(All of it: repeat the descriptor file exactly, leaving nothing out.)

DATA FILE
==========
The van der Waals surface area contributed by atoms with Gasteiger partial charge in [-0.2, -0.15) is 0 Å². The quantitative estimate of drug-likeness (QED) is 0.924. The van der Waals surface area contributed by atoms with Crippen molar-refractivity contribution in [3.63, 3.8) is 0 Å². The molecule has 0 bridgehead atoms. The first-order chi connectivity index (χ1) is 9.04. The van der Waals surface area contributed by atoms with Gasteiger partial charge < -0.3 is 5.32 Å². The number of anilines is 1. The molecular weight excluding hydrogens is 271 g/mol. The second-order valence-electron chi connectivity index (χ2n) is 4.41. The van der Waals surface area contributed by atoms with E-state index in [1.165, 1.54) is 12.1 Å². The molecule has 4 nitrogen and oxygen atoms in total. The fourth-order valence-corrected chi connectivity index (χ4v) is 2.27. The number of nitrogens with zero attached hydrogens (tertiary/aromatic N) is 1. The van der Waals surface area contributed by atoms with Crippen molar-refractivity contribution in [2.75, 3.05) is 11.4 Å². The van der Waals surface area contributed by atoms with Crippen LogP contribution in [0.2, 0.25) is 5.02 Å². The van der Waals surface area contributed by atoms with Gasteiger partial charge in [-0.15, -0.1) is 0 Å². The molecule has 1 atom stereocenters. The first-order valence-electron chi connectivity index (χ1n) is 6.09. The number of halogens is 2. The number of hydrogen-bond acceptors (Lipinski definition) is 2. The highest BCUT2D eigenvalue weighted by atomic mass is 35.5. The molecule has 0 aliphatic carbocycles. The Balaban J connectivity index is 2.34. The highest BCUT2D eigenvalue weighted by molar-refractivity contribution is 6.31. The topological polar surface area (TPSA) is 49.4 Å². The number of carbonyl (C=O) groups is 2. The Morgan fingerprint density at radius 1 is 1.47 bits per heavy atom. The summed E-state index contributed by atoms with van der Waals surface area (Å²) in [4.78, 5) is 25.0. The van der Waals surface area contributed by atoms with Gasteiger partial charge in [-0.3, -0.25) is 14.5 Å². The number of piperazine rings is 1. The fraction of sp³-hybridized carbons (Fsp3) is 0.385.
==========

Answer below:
The van der Waals surface area contributed by atoms with Gasteiger partial charge in [-0.2, -0.15) is 0 Å². The quantitative estimate of drug-likeness (QED) is 0.924. The van der Waals surface area contributed by atoms with Crippen molar-refractivity contribution in [3.63, 3.8) is 0 Å². The molecule has 0 bridgehead atoms. The first-order chi connectivity index (χ1) is 9.04. The van der Waals surface area contributed by atoms with Gasteiger partial charge < -0.3 is 5.32 Å². The number of anilines is 1. The molecular weight excluding hydrogens is 271 g/mol. The second-order valence-electron chi connectivity index (χ2n) is 4.41. The van der Waals surface area contributed by atoms with E-state index in [1.165, 1.54) is 12.1 Å². The molecule has 4 nitrogen and oxygen atoms in total. The fourth-order valence-corrected chi connectivity index (χ4v) is 2.27. The number of nitrogens with zero attached hydrogens (tertiary/aromatic N) is 1. The van der Waals surface area contributed by atoms with Crippen molar-refractivity contribution in [2.75, 3.05) is 11.4 Å². The van der Waals surface area contributed by atoms with Crippen LogP contribution in [0.2, 0.25) is 5.02 Å². The van der Waals surface area contributed by atoms with Gasteiger partial charge in [-0.15, -0.1) is 0 Å². The molecule has 1 atom stereocenters. The first-order valence-electron chi connectivity index (χ1n) is 6.09. The number of halogens is 2. The number of hydrogen-bond acceptors (Lipinski definition) is 2. The highest BCUT2D eigenvalue weighted by atomic mass is 35.5. The molecule has 0 aliphatic carbocycles. The Balaban J connectivity index is 2.34. The highest BCUT2D eigenvalue weighted by molar-refractivity contribution is 6.31. The topological polar surface area (TPSA) is 49.4 Å². The number of carbonyl (C=O) groups is 2. The Morgan fingerprint density at radius 1 is 1.47 bits per heavy atom. The summed E-state index contributed by atoms with van der Waals surface area (Å²) in [4.78, 5) is 25.0. The van der Waals surface area contributed by atoms with Gasteiger partial charge in [-0.3, -0.25) is 14.5 Å². The number of piperazine rings is 1. The fraction of sp³-hybridized carbons (Fsp3) is 0.385.